Below Market Rate Tenants Seek Protections, Organize

by on July 15, 2014

The Carmel Rincon Apartments

Below market rate units—both apartments and condos—have been offered as possible solutions to San Francisco affordable housing crisis. But BMR condos have proven to be more of a nightmare of an investment than answers to the crisis, while apartments are in fact no less as glamorous.

Tenants at the Carmel Rincon Apartments have been organizing for rights as BMR residents for the past 25 years. Their rights as BMR tenants are extremely limited, and they cannot take their cases with the Rent Board. Most tenants’ rights organizations do not offer much services and help to such residents with the exception of a few like the Housing Rights Committee.

“The city can’t just create these programs, and say that’s good.” Dave Osgood of the Rincon Center Tenants Association. “They got to be monitored.”

The RCTA has been instrumental at providing BMR residents with resources regarding rent increases and building issues, but such organizing of BMR residents is rare. Osgood believes that the city needs to lead a stronger effort at BMR protections, and one way would be to create a network between all of the residents. A Board of Supervisor hearing on the subject was scheduled for July 14, but was postponed.

The Carmel Rincon Apartments have some of the oldest inclusionary housing in the city, and Osgood has seen the amount of BMR rentals dwindle from close to half of the development to a quarter. Tenants are faced with inconsistent rent increases every year, and management has neglected to maintain BMR units, while market rate ones have been renovated. This two-tiered system within such developments calls into question BMR units as viable forms of affordable housing in the city.

“The city has to work to monitor,” Osgood said. The Mayor’s Office of Housing is charged with facilitating the BMR rental process, but has been less than helpful, he says. “MOH has not done a very good job at doing that.”

Rent increases in BMR rentals are currently linked to the Department of Housing and Urban Development’s published annual median income reports. This means that rent increases have ranged from as high as 9% in 2008 and hovered around 6-7%.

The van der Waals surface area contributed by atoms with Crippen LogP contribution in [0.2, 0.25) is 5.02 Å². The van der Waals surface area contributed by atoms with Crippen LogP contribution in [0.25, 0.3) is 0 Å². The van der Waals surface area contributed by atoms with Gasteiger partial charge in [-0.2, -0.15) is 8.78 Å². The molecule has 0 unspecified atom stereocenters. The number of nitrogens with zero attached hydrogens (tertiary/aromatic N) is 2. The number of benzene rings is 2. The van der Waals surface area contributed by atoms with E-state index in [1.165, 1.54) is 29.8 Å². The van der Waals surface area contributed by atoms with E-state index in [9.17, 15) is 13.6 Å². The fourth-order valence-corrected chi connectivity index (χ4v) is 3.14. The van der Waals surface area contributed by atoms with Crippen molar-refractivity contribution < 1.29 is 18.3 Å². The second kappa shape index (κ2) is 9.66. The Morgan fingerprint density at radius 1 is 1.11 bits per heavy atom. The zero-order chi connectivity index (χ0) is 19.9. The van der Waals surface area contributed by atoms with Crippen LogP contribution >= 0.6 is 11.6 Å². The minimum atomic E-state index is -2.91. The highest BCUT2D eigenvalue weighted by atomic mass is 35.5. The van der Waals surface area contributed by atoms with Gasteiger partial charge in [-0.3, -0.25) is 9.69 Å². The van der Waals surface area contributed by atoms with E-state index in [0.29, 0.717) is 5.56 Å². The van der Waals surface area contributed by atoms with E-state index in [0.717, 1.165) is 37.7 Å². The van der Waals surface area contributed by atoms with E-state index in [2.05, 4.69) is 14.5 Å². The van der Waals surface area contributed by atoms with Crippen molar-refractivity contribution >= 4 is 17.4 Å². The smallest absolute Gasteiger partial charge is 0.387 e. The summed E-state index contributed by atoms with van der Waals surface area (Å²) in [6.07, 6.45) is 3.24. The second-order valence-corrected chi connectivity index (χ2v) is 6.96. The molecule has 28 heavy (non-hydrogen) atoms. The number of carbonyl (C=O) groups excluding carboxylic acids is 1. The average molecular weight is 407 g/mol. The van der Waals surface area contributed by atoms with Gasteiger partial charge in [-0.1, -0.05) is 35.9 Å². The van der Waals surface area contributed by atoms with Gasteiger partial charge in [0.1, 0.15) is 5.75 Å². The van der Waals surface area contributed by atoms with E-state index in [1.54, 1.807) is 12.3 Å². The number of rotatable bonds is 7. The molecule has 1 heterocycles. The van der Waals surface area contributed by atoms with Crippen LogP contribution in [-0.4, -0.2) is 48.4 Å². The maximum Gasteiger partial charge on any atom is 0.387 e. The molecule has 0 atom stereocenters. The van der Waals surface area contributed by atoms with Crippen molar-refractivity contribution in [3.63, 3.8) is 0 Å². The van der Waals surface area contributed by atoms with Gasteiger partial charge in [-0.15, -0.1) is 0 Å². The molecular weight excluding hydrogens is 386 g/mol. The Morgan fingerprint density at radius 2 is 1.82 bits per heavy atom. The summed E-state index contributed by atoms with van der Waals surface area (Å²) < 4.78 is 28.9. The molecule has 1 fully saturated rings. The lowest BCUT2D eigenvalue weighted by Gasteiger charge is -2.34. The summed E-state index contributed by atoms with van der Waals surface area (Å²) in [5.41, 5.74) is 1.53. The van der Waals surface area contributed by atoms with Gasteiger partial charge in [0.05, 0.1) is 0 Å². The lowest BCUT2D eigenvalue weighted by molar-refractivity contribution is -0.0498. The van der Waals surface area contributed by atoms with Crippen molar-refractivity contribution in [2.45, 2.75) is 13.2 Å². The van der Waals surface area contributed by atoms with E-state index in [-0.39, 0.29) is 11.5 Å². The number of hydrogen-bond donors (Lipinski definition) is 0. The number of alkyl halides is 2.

Rent increases have been extremely inconsistent, and while the AMI has dropped four times since 2000, the MOH has not reduced rent despite claiming that rent decreases were possible. They have always increased rents when the AMI has gone up.

Osgood said that rents were increasing so high that they had to ask the city to implement a $100 buffer to prevent BMR rents from surpassing market rate costs.

“They’ve told us that you’re the only ones that speak out about it,” Osgood said. “Then the issue is, what is happening at these other buildings? Are they paying more than the market rent?”

As more BMR units are constructed, having a network of tenants to communicate with each other will give more rights and oversight.

Osgood said that tenants at Carmel Rincon have had their leases withheld, and are generally at the mercy of the building management when they recertify their incomes to qualify for BMR housing.

Others have had rent increases of up to 40% because AMI changes affect the income ranges that determine BMR tenants’ rents. A resident at Carmel Rincon, Iris Lo, is currently facing a 35% increase because she received a promotion at her work that pushed her slightly into the next income bracket.

“Initially, I was told that there was going to be a rent freeze for the first year,” she said. “I contacted management what the rent increases was going to be.”

However, despite being told that her rent would be frozen, management told her that her rent would increase from $1400 to $1900 in August, the maximum allowed in the next income bracket.

“It’s not like with my promotion I’m getting a $500 increase,” Lo said. “I have to figure out how I’m going to pay everything.”

These concerns of massive rent increases are certainly not limited to just the Rincon Apartments, and Osgood says that organizing with other tenants will help others be more informed of their rights and put pressure on the Mayor’s Office of Housing to regulate these issues.

“I would certainly welcome BMR tenants from other buildings contacting us,” Osgood said, “because we’d love to build a coalition. There needs to be a coalition.”

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Andrew Szeto

Andrew Szeto is a writer based in San Francisco.

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